Acquisition and Loss of Nationality brings together a team of thirty researchers for an in-depth analysis of nationality laws in all fifteen pre-2004 member states of the European Union. Volume One presents detailed comparisons of the citizenship laws of all fifteen nations, while Volume Two contains individual studies of each country's laws. Together, the books are the most comprehensive available resource on the question of European nationality.
Advances in Modal Logic, Volume 1
Edited by Marcus Kracht, Maarten de Rijke, Heinrich Wansing, and Michael Zakhary CSLI, 1998 Library of Congress BC199.M6A38 1998 | Dewey Decimal 160
Modal logic originated in philosophy as the logic of necessity and possibility. Nowadays it has reached a high level of mathematical sophistication and found many applications in a variety of disciplines, including theoretical and applied computer science, artificial intelligence, the foundations of mathematics, and natural language syntax and semantics.
This volume represents the proceedings of the first international workshop on Advances in Modal Logic, held in Berlin, Germany, October 8-10, 1996. It offers an up-to-date perspective on the field, with contributions covering its proof theory, its applications in knowledge representation, computing and mathematics, as well as its theoretical underpinnings.
"This collection is a useful resource for anyone working in modal logic. It contains both interesting surveys and cutting-edge technical results"
--Edwin D. Mares
The Bulletin of Symbolic Logic, March 2002
American Congregations, Volume 1: Portraits of Twelve Religious Communities chronicles the founding, growth, and development of congregations that represent the diverse and complex reality of American local religious cultures. Some, like Center Church in New Haven, trace their stories back to colonial times. Others, like the Swaminarayan Hindu temple in suburban Chicago, are recent attempts to create local religious worlds. Ranging from congregations of Lebanese Muslims in Northern Canada to Latter-day Saints in Salt Lake City, the essays convey the distinctive character of each congregation and provide vivid evidence of the importance of congregations in daily life.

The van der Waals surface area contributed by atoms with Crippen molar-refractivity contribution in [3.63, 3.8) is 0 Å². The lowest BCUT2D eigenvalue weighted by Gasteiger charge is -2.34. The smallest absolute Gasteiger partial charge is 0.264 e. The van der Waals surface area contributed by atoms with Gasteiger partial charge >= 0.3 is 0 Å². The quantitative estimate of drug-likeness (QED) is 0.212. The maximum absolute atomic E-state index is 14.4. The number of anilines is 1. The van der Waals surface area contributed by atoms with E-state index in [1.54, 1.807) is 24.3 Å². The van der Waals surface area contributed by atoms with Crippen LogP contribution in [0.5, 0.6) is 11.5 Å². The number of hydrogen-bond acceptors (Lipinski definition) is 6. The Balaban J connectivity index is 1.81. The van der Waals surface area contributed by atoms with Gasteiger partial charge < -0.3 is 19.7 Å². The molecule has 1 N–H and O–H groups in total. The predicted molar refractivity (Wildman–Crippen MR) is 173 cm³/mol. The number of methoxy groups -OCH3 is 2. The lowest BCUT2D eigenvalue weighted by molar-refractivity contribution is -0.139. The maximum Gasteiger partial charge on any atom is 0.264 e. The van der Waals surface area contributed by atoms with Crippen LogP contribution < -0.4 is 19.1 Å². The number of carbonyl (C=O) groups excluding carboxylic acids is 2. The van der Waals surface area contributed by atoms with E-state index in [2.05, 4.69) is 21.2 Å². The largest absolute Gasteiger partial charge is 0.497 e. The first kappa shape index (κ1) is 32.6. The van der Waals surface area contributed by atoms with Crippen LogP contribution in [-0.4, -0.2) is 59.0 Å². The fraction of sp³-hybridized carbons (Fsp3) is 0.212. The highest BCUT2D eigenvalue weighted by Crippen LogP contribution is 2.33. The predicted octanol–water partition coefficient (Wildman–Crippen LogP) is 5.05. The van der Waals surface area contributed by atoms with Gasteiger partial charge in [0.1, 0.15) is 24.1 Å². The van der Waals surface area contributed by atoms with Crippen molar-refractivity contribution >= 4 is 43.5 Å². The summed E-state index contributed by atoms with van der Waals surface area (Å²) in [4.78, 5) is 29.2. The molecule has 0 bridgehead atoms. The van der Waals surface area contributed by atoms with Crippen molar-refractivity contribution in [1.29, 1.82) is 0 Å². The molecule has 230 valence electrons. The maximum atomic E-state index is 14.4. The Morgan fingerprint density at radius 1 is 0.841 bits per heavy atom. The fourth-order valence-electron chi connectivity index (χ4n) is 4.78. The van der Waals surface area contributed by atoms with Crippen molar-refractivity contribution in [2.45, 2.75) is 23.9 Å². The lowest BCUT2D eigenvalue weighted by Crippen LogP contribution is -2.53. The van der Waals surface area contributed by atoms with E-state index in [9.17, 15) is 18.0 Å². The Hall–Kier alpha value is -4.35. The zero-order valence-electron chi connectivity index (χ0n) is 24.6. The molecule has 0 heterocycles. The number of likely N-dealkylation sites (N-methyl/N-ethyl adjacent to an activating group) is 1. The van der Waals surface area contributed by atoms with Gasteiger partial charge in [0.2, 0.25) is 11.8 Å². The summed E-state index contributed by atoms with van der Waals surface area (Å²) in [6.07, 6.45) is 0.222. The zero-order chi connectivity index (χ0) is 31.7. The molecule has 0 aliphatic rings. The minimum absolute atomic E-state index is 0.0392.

"This study refreshingly illuminates [congregations'] strengths as places where the public and private lives of their members meet in dynamic creativity and as havens of religious meaning and comfort in the midst of a secular world."—Choice
"A major contribution to how debates about American religion will be framed in the years ahead. . . . In giving us these case histories and a set of excellent interpretive essays, Wind and Lewis have reminded us that American religion must be understood in its particular, local, gathered, human forms. They remind us that congregations matter."—Nancy T. Ammerman, First Things
"Well-presented and engaging essays, by some of the foremost religious scholars working today, examining the histories of twelve diverse religious institutions. . . . A fascinating and important social history of religion."—Kirkus Reviews
"Scholarship and the religious traditions have been enriched by the labors of the Congregational History Project. Theologically, its pioneering research invites us to examine ourselves."—Gabriel Fackre, Christian Century
This book presents the basic principles of transistor circuit analysis, basic per-stage building blocks, and feedback. The content is restricted to quasi-static (low-frequency) considerations, to emphasize basic topological principles. The reader will be able to analyze and design multi-stage amplifiers with feedback, including calculation and specification of gain, input and output resistances, including the effects of transistor output resistance. Of note is the presentation of feedback analysis, a subject rarely covered by other books, with insights and from angles that will reduce to analysis by inspection for readers. Some circuit transformations outlined within are especially helpful in reducing circuits to simpler forms for analysis. They are usefully applied in considering transistor circuits for which collector-emitter (or drain-source) resistance is not negligible, another often omitted topic which this book details.
From the expeditions of de Soto in the sixteenth century to the celebrated work of such contemporary writers as Maya Angelou, Ellen Gilchrist, and Miller Williams, Arkansas has enjoyed a rich history of letters. These two volumes gather the best work from Arkansas's rich literary history celebrating the variety of its voices and the national treasure those voices have become.